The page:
One month after then-President Boris Yeltsin plucked a security agency official named Vladimir Putin from obscurity and made him prime minister, an explosion leveled a nine-story apartment building on Moscow's outskirts.
The predawn blast on Sept. 9, 1999, reduced the building to a smoking pile of rubble, killing more than 100 people. A second building, less than 6 kilometers away, was rocked by an explosion on Sept. 13, killing 119.
Days earlier, a car bomb exploded in a small town bordering the war-ravaged region of Chechnya, where reignited fighting was already spilling into neighboring regions. That blast, outside the apartment building in the town of Buynaksk, killed dozens.
It was followed seven days later by a truck bomb that destroyed a nine-story building in another southern city, Volgodonsk, killing 17.
On Sept. 23, Putin asserted terrorists in Chechnya were to blame and ordered a massive air campaign within the North Caucasus region. When asked a day later about the campaign targeting what he called terrorists, Putin responded with the phrase that inaugurated his rise to preeminence.
"We will pursue them everywhere," he said, using a crude slang expression. "Excuse me for saying so: We'll catch them in the toilet. We'll wipe them out in the outhouse."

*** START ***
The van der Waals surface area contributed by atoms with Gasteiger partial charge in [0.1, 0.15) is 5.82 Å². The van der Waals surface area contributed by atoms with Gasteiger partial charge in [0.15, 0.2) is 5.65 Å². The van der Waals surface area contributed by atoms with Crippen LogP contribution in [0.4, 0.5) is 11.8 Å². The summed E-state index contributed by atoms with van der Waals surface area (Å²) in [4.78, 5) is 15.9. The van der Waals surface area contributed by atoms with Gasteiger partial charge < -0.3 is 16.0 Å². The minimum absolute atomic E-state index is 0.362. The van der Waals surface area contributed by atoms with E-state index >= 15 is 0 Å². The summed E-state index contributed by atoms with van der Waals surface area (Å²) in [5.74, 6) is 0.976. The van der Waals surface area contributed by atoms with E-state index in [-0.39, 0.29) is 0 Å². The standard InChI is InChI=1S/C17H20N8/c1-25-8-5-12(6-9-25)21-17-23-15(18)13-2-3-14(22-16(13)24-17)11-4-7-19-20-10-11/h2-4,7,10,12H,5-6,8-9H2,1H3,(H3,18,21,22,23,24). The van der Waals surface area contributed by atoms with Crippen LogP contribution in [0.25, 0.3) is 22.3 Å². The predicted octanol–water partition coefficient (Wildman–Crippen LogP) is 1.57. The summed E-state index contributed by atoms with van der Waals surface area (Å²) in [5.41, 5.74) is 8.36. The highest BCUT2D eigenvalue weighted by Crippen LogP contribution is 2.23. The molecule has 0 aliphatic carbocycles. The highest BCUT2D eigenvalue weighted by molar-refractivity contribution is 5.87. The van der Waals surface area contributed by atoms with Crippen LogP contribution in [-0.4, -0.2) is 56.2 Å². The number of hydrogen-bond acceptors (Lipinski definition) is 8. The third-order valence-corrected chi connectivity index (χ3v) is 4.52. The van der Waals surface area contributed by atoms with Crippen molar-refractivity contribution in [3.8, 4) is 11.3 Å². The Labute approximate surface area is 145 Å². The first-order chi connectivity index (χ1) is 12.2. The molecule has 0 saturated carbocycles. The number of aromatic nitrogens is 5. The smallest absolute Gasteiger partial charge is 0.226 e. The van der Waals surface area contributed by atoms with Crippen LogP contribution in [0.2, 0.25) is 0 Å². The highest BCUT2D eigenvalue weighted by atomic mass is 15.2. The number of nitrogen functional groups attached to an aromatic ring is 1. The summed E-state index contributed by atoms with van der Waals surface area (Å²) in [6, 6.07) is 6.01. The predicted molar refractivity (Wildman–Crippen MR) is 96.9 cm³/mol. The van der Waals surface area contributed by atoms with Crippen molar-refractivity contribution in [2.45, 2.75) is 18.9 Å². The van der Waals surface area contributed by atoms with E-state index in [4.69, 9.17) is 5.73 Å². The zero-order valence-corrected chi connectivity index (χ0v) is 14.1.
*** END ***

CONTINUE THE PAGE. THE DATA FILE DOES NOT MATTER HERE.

The statement became a Putin catchphrase, and set the tone for the 20 years of rule that followed.
"Yes, it's one of Putin's original sins," said Sergei Kovalyov, a former lawmaker and rights activist who headed a commission that investigated the bombings in the early 2000s.
The bombings, and the fear they provoked, "were advantageous," he told RFE/RL. "At the time, it was advantageous for him to take control of the country, and to introduce force into the Caucasus, in Chechnya in particular."
Yeltsin and his officials had already endorsed Putin, who was tapped a year earlier to head the country's main security and intelligence agency, the FSB, and also served as secretary of the Security Council.
In announcing he was elevating a relatively obscure FSB officer to be his head of government, Yeltsin also endorsed him for the presidency, just months ahead of the election.